Regarding the dependency of men students’ rejection sensitivity on the interaction partner’s gender, our expectations deviated from what we had assumed for women students. As gender is more pronounced in mixed gender than in same-gender encounters (cf. McGuire and Padawer-Singer, 1976; Kessels and Hannover, 2008), it could be argued that both women and men students are more anxious when interacting with someone of the other gender group. However, men students witness women’s limited advancement to higher career levels in their own study environment. This could mean that men students experience women as less powerful than men and accordingly do not feel more threatened to be discriminated against based on their own gender in an interaction with a woman than in an interaction with a man. We therefore expected men students’ gender-based rejection sensitivity to be the same, irrespective of the interaction partner being a woman or a man.
For men, the perception of the leaky pipeline should imply that their own gender group has good career prospects – even though they are in the minority among students. This leads to the prediction that the proportion of men students who think that men have better chances of success in their future job than women is larger than the proportion of men who think women’s relative success is greater than men’s.
At the same time, however, research found men and women to be particularly sensitive toward discriminatory treatment of members of their own gender group (Elkins et al., 2002). We therefore considered it also possible that men too – mirroring women’s gender-related relative expectations of success – would be more likely to expect their own gender group’s career opportunities to be lower than those of the other gender group.
In either case, however, men’s gender-based success expectations should be unrelated to gender-based rejection sensitivity. The prototypical situation of gender-based discrimination is one in which a woman is disadvantaged by a man or by men, with the prototypicality of a situation influencing how likely people experience or perceive the interaction as discriminatory (Carlsson and Sinclair, 2018). Hence, we predicted that in men, gender-based rejection sensitivity would be unrelated to their gender-based relative expectations of success.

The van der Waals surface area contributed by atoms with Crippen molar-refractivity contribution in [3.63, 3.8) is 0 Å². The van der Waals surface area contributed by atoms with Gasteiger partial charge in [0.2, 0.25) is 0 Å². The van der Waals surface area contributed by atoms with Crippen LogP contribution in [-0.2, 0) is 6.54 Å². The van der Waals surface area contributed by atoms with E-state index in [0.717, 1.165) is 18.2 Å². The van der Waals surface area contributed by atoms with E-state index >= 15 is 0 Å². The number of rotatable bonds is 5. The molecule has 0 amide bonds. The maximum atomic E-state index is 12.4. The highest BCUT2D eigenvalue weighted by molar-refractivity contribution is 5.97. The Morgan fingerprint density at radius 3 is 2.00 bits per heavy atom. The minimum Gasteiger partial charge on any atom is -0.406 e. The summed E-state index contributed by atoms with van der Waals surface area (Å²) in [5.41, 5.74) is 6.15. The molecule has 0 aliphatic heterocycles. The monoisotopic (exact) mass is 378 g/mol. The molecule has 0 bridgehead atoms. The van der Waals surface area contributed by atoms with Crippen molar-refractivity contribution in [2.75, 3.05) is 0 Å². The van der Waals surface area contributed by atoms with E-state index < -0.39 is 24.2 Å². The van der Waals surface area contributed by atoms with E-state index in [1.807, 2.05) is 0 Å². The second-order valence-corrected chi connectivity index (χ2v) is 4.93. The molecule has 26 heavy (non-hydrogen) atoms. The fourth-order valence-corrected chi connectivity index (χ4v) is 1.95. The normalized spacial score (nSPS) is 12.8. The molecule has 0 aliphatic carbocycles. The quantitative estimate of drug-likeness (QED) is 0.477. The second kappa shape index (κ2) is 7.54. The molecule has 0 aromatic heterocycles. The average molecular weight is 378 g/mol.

We examined hostile sexism toward women as a predictor that should inversely predict in men, but not in women, how they view the relative career opportunities of men and women. Hostile sexism is an overtly negative attitude characterized by the belief that women are inferior, incompetent, and trying to control men or take advantage of them (Glick and Fiske, 1996). Many studies have shown that men endorse hostile sexism toward women to a stronger extent than women do (e.g., Glick et al., 2000; Cowie et al., 2019). In our study, we expected hostile sexism to predict men students’ expectation that women would (unjustifiably) be given better opportunities in their future job than men, while hostile sexism should be unrelated to gender-based relative expectations of success in women students.
The present study
In an online survey with students of the social sciences, we measured gender-based rejection sensitivity, hostile sexism toward women, and gender-based relative expectations of success for own and the respective other gender group and tested the following hypotheses:
1. The proportion of women students who believe that men are more likely to succeed than women is greater than the proportion who believes that women are more likely to succeed than men.
2. For men students, no directed hypothesis was specified regarding their gender-based relative expectations of success. It is possible that the proportion of men students who think that men have better chances of success in their future job than women is larger than the proportion of men who think women’s relative success is greater than men’s, or vice versa, or that they are equal.
3. The proportion of women students who expect women to be less successful than men in the aspired for future job is larger than the proportion of men students.
4. Gender-based rejection sensitivity is stronger in women than in men students.
5. While women students are particularly anxious to be discriminated based on their gender in encounters with a man, for men students the interaction partner’s gender does not matter.
6. Men students endorse hostile-sexist attitudes toward women more strongly than women students.
7. Rejection sensitivity predicts gender-based relative expectations of success in women but not in men. This should also become evident in gender moderating the relationship between rejection sensitivity and expected success.